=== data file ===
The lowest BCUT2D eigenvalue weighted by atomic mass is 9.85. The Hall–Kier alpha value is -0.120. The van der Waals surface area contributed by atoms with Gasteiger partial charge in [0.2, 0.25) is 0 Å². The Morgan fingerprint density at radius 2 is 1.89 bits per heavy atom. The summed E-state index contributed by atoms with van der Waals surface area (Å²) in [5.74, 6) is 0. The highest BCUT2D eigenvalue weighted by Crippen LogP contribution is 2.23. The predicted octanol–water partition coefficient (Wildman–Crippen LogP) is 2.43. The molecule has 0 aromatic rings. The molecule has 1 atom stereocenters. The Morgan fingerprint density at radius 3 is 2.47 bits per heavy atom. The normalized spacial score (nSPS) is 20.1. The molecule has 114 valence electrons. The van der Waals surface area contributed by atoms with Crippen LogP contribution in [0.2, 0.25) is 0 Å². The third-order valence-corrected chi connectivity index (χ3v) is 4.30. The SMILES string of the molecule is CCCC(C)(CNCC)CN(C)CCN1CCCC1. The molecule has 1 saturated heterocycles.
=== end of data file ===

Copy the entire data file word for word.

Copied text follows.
The lowest BCUT2D eigenvalue weighted by atomic mass is 9.85. The Hall–Kier alpha value is -0.120. The van der Waals surface area contributed by atoms with Gasteiger partial charge in [0.2, 0.25) is 0 Å². The Morgan fingerprint density at radius 2 is 1.89 bits per heavy atom. The summed E-state index contributed by atoms with van der Waals surface area (Å²) in [5.74, 6) is 0. The highest BCUT2D eigenvalue weighted by Crippen LogP contribution is 2.23. The predicted octanol–water partition coefficient (Wildman–Crippen LogP) is 2.43. The molecule has 0 aromatic rings. The molecule has 1 atom stereocenters. The Morgan fingerprint density at radius 3 is 2.47 bits per heavy atom. The normalized spacial score (nSPS) is 20.1. The molecule has 114 valence electrons. The van der Waals surface area contributed by atoms with Crippen LogP contribution in [0.2, 0.25) is 0 Å². The third-order valence-corrected chi connectivity index (χ3v) is 4.30. The SMILES string of the molecule is CCCC(C)(CNCC)CN(C)CCN1CCCC1. The molecule has 1 saturated heterocycles.